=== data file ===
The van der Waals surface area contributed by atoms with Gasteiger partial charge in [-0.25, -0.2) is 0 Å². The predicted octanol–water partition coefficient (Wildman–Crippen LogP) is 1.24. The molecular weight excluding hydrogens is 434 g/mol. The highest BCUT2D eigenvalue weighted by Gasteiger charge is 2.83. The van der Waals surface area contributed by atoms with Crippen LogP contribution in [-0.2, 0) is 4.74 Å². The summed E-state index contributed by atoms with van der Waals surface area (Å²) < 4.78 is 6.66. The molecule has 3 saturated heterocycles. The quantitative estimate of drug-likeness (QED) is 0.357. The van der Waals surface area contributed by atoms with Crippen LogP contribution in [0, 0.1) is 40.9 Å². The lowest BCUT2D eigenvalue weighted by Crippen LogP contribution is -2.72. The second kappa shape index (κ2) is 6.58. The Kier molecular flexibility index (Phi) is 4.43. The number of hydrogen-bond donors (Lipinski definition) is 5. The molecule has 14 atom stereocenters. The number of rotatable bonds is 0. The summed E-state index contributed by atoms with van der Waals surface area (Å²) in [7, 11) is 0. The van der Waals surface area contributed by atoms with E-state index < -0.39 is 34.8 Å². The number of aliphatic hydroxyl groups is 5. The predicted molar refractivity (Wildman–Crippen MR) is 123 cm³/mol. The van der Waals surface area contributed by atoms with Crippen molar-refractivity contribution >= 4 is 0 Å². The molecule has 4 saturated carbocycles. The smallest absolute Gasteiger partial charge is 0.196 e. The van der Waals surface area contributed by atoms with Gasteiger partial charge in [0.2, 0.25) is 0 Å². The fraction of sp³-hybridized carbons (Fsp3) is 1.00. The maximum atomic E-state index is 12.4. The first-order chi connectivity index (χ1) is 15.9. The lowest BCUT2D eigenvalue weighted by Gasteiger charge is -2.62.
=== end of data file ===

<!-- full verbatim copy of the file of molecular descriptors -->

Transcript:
The van der Waals surface area contributed by atoms with Gasteiger partial charge in [-0.25, -0.2) is 0 Å². The predicted octanol–water partition coefficient (Wildman–Crippen LogP) is 1.24. The molecular weight excluding hydrogens is 434 g/mol. The highest BCUT2D eigenvalue weighted by Gasteiger charge is 2.83. The van der Waals surface area contributed by atoms with Crippen LogP contribution in [-0.2, 0) is 4.74 Å². The summed E-state index contributed by atoms with van der Waals surface area (Å²) < 4.78 is 6.66. The molecule has 3 saturated heterocycles. The quantitative estimate of drug-likeness (QED) is 0.357. The van der Waals surface area contributed by atoms with Crippen LogP contribution in [0, 0.1) is 40.9 Å². The lowest BCUT2D eigenvalue weighted by Crippen LogP contribution is -2.72. The second kappa shape index (κ2) is 6.58. The Kier molecular flexibility index (Phi) is 4.43. The number of hydrogen-bond donors (Lipinski definition) is 5. The molecule has 14 atom stereocenters. The number of rotatable bonds is 0. The summed E-state index contributed by atoms with van der Waals surface area (Å²) in [7, 11) is 0. The van der Waals surface area contributed by atoms with E-state index < -0.39 is 34.8 Å². The number of aliphatic hydroxyl groups is 5. The predicted molar refractivity (Wildman–Crippen MR) is 123 cm³/mol. The van der Waals surface area contributed by atoms with Crippen molar-refractivity contribution >= 4 is 0 Å². The molecule has 4 saturated carbocycles. The smallest absolute Gasteiger partial charge is 0.196 e. The van der Waals surface area contributed by atoms with Gasteiger partial charge in [0.2, 0.25) is 0 Å². The fraction of sp³-hybridized carbons (Fsp3) is 1.00. The maximum atomic E-state index is 12.4. The first-order chi connectivity index (χ1) is 15.9. The lowest BCUT2D eigenvalue weighted by Gasteiger charge is -2.62.